She groaned and stopped as she recognized the voice. She looked at Murray, patting him on the arm and whispering, "Bless you for trying." She turned and faced Martin Lancaster with a fake smile plastered on her lips. "Mr. Lancaster. What a... surprise."
"A pleasant surprise, I would hope," he said, walking towards her.
"It's a surprise," Alex said, forcing herself to approach him. "What... are you doing here?"
"I simply wished to express my condolences for your fallen brother. If your Mr. Von Elm determines that these fires are indeed aimed at me or my company, I feel it would be my duty to make amends for..."
Alex held up her hands to stop him. "We're just doing our jobs, Mr. Lancaster. There's no need for..."
"Oh, please! I insist! And with the funeral being today..."
"You are not coming to the funeral," Alex said, unable to stop the words before they were out. "I mean... i-it's probably just going to be a family affair. The people he worked with, his family, things like that. I don't think his mother wanted a big spectacle..."
"Well, I'm sure one more person..."
"It really wouldn't be right. I'm sorry, Mr. Lancaster, but we have to ask that you not attend."
He appeared crushed, but nodded slowly. "Okay. I understand. Thank you for your candor, Alex."
He pinched a smile and said, "Yes, of course. Well, I should get going. Thank you for your time, Al... Ms. Crawford. Mr. Murray."
Murray grinned and said, "Not a problem, Mr. Lancaster."
Martin slipped between them and headed for the door. When he was gone, Murray whistled and said, "Ooh, boy howdy, that was harsh."
"The man has been harassing me for close to a year," Alex said as she walked towards the kitchen. "Maybe now he'll stop requesting me for his inspections. I don't mind doing my share, but..." She froze when she saw the kitchen. "What is all this?"
"Lancaster brought it," Bugs explained as she buttered a bagel. "He's a good guy."
"Yeah," Alex scoffed. "I'll let you take a couple hundred of his inspections, see how much you like him then." She was still a little awed by the spread. The table was covered with boxes of bagels, bags of donuts, a bowl of fresh fruit, two tall cartons of orange juice, a gallon of milk, bags of Pepperidge Farm bread... the firehouse was set for at least a week's worth of breakfasts. Or two days, depending on how much restraint Murray was able to display.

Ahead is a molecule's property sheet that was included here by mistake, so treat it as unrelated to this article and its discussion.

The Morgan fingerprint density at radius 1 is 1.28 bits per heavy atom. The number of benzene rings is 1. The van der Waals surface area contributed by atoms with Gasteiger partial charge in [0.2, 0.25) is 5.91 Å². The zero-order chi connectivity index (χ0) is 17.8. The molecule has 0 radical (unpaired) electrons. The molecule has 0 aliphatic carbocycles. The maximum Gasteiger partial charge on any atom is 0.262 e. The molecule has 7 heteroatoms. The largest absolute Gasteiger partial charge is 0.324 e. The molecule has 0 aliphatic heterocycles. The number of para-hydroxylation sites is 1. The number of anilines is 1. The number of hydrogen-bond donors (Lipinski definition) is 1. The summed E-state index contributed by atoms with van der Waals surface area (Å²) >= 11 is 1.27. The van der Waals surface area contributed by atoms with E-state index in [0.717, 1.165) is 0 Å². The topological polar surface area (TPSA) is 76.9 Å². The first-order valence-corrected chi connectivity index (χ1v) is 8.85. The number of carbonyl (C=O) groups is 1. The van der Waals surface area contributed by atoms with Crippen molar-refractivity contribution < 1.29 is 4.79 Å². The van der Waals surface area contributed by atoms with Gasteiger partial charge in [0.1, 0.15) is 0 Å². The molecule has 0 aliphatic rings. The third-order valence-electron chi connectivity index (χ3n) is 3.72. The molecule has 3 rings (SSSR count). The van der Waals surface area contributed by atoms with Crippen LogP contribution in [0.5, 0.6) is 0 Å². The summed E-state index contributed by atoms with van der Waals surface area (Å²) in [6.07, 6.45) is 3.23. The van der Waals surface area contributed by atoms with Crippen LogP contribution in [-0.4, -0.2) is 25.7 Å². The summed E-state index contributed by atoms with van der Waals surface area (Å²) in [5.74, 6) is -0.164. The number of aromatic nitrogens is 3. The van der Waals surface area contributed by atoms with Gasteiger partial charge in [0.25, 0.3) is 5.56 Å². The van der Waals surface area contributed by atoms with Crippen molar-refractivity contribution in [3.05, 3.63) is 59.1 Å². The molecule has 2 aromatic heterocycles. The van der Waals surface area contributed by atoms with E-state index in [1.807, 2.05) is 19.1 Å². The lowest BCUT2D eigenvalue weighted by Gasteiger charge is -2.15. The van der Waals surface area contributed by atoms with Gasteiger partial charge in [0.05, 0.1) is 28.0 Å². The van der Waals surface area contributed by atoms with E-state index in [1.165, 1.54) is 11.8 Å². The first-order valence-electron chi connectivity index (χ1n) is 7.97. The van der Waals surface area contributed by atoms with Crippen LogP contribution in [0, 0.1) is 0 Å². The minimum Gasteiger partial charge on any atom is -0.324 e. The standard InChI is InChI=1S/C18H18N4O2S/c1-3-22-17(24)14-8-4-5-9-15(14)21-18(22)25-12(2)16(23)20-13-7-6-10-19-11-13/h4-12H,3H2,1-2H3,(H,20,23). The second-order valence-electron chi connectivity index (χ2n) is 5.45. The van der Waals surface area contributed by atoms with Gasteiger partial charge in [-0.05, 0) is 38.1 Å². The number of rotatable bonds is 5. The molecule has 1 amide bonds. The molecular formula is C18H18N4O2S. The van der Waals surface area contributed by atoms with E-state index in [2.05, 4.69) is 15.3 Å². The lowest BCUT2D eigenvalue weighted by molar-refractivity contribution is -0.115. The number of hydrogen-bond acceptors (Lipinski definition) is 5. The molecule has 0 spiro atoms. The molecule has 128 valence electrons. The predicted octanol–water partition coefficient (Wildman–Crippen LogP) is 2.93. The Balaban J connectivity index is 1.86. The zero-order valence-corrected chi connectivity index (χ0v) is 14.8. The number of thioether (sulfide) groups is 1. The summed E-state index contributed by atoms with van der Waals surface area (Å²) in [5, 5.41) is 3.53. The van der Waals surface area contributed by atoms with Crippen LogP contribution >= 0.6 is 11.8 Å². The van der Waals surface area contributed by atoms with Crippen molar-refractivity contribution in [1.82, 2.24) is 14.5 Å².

Alex took a seat, picking up a bunch of grapes and plucking one from the stem. "Okay, I've only met him the once. But you gotta admit," Bugs said, motioning with her strawberry-drowned bagel, "the guy knows how to say thank you. Once, at Engine 4, we pulled this guy out of a smoky apartment. Wasn't breathing, had to perform CPR, I think they even put him in that hyperbole chamber."
"Hyperbaric chamber," Murray corrected.
"Right," Bugs nodded. "Anyway, once he was all better, he shows up at the firehouse with a brand-new big screen TV. Just in time for the World Series, too. We got to watch the Red Sox break the curse in style, I tell ya."
"Never mention those rat bastards again," Murray said, eyes aflame with hatred.
Bugs looked up, eyes wide, and looked to Alex for help. She smiled and explained, "Murray had to give everyone in the firehouse fifty bucks the day after the World Series."
"We're not allowed to say why," Alex interrupted, winking. "It wasn't the most charitable donation we've ever received."
Murray grumbled, "It was a sure thing... eighty damn years and they go and break their tradition the day *I* try to make some dough," and went back to devouring a banana.
"What are you doing after this?" Bugs asked.
"Toilets," Alex groaned. "When I took the test to become a firefighter, I had no idea the job description included cleaning toilets."
"Or windows," Murray said. "Man, *maids* don't even do the windows anymore."
"Neither do you, Streaky," Alex said. "Why d'you ask, Bugs?"
She shook her head. "I need to run back to my apartment and pick up my dress uniform."
"I thought you went already?" Alex said.
"I did. It was a little wrinkled, so my fiancÚ offered to get it pressed for me."
"Your fiancÚ does your laundry?"
Bugs held her hands out in a 'what-do-you-want-from-me' gesture. "He offered, I needed it done... what's the problem?"